The Manipulative Co-worker
At the recent conference I was at an office manager approached me wanting some advice with an employee. He said this employee had a good personality and was great with their patients, but she always seemed needy.
She was well trained and he knew that she was smart, but she often surprised him by not remembering key things that needed to be done.
I asked how the other employees got along with her and he said that they liked her “somewhat.” Their main complaint was that she would try to butter them up to do job tasks for her and she would pull the guilt card on them if they told her no.
It seemed to me he was dealing with a classic case of the manipulative co-worker. Once I said the word “manipulative” his eyes lit up and he agreed.
Sometimes it is not easy to peg when a person is a true manipulator. But the signs he spoke of, it certainly sounded like this was the case.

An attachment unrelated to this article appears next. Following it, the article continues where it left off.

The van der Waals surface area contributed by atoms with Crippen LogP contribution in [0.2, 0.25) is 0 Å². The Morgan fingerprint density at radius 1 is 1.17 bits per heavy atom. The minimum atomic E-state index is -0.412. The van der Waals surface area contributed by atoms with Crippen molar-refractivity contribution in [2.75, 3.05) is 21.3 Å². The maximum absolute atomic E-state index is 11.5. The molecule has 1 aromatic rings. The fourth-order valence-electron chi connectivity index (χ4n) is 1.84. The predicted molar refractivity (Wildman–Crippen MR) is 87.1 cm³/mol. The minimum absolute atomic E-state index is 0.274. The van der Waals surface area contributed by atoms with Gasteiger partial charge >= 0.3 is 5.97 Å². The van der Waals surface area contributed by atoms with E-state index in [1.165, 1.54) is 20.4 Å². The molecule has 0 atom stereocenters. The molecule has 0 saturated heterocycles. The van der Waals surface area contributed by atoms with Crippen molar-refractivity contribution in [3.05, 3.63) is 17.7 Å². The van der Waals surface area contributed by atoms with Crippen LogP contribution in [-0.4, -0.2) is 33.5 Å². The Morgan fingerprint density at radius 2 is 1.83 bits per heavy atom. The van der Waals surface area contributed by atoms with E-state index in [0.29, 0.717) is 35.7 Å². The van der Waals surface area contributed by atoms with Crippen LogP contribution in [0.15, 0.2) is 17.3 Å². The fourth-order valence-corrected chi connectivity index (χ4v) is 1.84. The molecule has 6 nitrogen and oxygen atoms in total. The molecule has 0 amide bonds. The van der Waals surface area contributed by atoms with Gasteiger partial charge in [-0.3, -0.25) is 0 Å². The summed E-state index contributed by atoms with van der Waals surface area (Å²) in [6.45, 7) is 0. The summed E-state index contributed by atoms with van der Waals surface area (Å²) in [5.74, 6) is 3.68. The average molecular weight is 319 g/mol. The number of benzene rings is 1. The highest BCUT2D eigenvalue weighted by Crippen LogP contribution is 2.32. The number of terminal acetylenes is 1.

He wanted to know what was the best way to handle this employee, because he wanted to try to make things work out with her, if at all possible.
There are a few things that you can do when dealing with a person with a manipulative personality;
1. When the person tries to get you do to something for them, simply tell them “no.” You must avoid being a victim to their requests.
2. Remember you are in control, change the way you react to this person. Do not let them guilt you or make you overreact to their challenging behavior. Sometimes by changing your behavior you will change the other person’s behavior.
3. Avoid them if you can. If they start with their manipulative tactics, start talking about something else.
4. Do not allow them to get you frustrated and angry, this will give them a reason to complain about your unreasonable behavior to a supervisor.
Manipulative people can be very difficult to work with. The key point is to stay in control of the situation and your behavior.
What other ways would you handle a manipulative co-worker?
Tina Del Buono, PMAC on
Nov 4th, 2015 8:00 am
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